Study: A Third of New Marriages Began With Online Meetings

Couples who meet online are less likely to be divorced.

The Pew Research Center's Internet and American Life Project published a study that shows online dating has become more mainstream than in 2005.

The Pew Research Center's Internet and American Life Project published a study that shows online dating has become more mainstream than in 2005.

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More than a third of new marriages begin with an online meeting, and partners who met online tend to have higher marriage satisfaction than those who met offline, according to a study published Monday.

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A nationally-representative sample of more than 19,000 people who married between 2005 and 2012 found approximately 35 percent of all new marriages began with an online meeting, with about half of those people meeting their spouse through dating sites such as eHarmony and Match.com. About 20 percent of online meetings happened through a social networking site such as Facebook or Twitter, and about 15 percent of those meetings happened through instant messaging, email or a chat room.

Offline meetings were still the most likely place for spouses to meet, with the largest percentage of spouses meeting through work (21 percent), mutual friends (19 percent) or school (10 percent). Less likely meetings included a place of worship (4 percent of offline meetings), a bar (9 percent of offline meetings) and blind dates (2.5 percent of offline meetings). Less popular online meeting places included multiplayer game sites (3.5 percent) and "virtual worlds" (2 percent).

Researchers from the University of Chicago found a small but noticeable difference between relationships that started online versus those that started offline. People who met online were slightly less likely to be divorced than those who met offline, and those who met online scored higher on a marriage satisfaction survey than people who met offline.

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"These data suggest that the Internet may be altering the dynamics and outcomes of marriage itself," John Cacioppo the study's lead author, said in a statement.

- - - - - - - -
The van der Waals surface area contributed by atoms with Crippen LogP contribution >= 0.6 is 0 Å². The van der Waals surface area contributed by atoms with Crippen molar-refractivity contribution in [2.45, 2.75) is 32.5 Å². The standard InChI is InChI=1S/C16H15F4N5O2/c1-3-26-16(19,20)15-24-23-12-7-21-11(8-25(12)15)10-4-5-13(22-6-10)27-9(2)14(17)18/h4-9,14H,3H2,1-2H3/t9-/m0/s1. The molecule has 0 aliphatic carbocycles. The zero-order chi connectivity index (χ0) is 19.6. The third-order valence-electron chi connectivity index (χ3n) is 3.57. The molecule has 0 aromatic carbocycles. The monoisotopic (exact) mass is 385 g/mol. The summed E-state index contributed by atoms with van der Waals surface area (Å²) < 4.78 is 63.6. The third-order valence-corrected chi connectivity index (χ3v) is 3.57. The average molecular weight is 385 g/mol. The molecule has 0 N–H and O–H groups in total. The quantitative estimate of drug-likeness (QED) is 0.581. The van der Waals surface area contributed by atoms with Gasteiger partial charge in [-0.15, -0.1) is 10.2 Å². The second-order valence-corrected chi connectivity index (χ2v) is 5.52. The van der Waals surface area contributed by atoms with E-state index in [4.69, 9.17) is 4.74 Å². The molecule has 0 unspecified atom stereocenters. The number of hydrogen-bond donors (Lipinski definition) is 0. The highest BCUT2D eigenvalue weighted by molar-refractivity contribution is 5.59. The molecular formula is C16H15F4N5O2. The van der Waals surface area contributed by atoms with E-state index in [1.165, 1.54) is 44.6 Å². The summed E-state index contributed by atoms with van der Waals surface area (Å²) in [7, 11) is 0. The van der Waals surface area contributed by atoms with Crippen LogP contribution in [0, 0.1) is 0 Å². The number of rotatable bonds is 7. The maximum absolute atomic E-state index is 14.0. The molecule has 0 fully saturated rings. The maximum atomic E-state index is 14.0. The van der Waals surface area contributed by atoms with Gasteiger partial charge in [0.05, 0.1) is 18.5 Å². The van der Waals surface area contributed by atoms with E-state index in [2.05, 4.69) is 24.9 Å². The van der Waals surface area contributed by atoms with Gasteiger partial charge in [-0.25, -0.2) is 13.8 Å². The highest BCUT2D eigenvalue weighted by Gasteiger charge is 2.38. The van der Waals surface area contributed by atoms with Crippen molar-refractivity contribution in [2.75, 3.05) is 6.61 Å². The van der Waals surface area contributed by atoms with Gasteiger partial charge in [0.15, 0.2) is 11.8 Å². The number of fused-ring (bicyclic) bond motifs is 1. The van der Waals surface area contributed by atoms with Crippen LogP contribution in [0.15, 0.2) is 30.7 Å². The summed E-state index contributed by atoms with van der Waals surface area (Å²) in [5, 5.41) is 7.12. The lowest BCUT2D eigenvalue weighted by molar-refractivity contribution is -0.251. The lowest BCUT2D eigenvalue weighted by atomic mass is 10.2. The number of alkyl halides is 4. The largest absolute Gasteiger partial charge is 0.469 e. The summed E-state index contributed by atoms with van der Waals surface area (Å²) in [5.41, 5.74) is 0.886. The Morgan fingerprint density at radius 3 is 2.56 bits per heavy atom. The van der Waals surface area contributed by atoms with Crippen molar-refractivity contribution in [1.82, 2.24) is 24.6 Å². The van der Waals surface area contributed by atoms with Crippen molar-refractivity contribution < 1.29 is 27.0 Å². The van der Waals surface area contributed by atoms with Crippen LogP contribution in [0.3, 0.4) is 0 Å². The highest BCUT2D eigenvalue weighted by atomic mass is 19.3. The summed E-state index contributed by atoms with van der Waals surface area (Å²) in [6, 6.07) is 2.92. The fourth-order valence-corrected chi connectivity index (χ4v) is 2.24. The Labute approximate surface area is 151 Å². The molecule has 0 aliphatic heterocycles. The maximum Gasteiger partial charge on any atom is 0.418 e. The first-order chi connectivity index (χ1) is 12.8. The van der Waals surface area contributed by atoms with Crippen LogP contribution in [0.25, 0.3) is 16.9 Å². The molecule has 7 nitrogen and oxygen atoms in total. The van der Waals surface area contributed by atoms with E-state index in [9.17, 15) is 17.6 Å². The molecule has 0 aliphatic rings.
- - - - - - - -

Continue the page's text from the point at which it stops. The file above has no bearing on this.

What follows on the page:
The study was commissioned and paid for by eHarmony.com, one of the world's most popular dating sites, but was published in Proceedings of the National Academy of Sciences, a journal known for peer-reviewed research. The study was corroborated and reviewed by researchers at Harvard University.

People who met online were most likely to be between the ages of 30 and 39 at the time of the survey (conducted in June 2012). Spouses who met online were also more likely to be employed and had higher incomes than those whose marriages began offline.

Cacioppo has several theories for why online marriages tend to be more successful: Previous studies have found people who meet on sites such as eHarmony are more likely to be actively looking for a life partner, whereas people who meet offline might feel rushed into a marriage. He also says online sites have "a larger pool of potential spouses" so people can "be more selective in identifying a compatible partner."

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Although the researchers found that marriages that had started online were more likely to remain intact, there was just a 1.6 percentage point difference between the divorce rates of the two groups (6 percent for those who met online, 7.6 percent for those who met offline).

"Marital outcomes are influenced by a variety of factors," he writes. "Where one meets their spouse is only one contributory factor, and the effects of where one meets their spouse are understandably quite small and do not hold for everyone."

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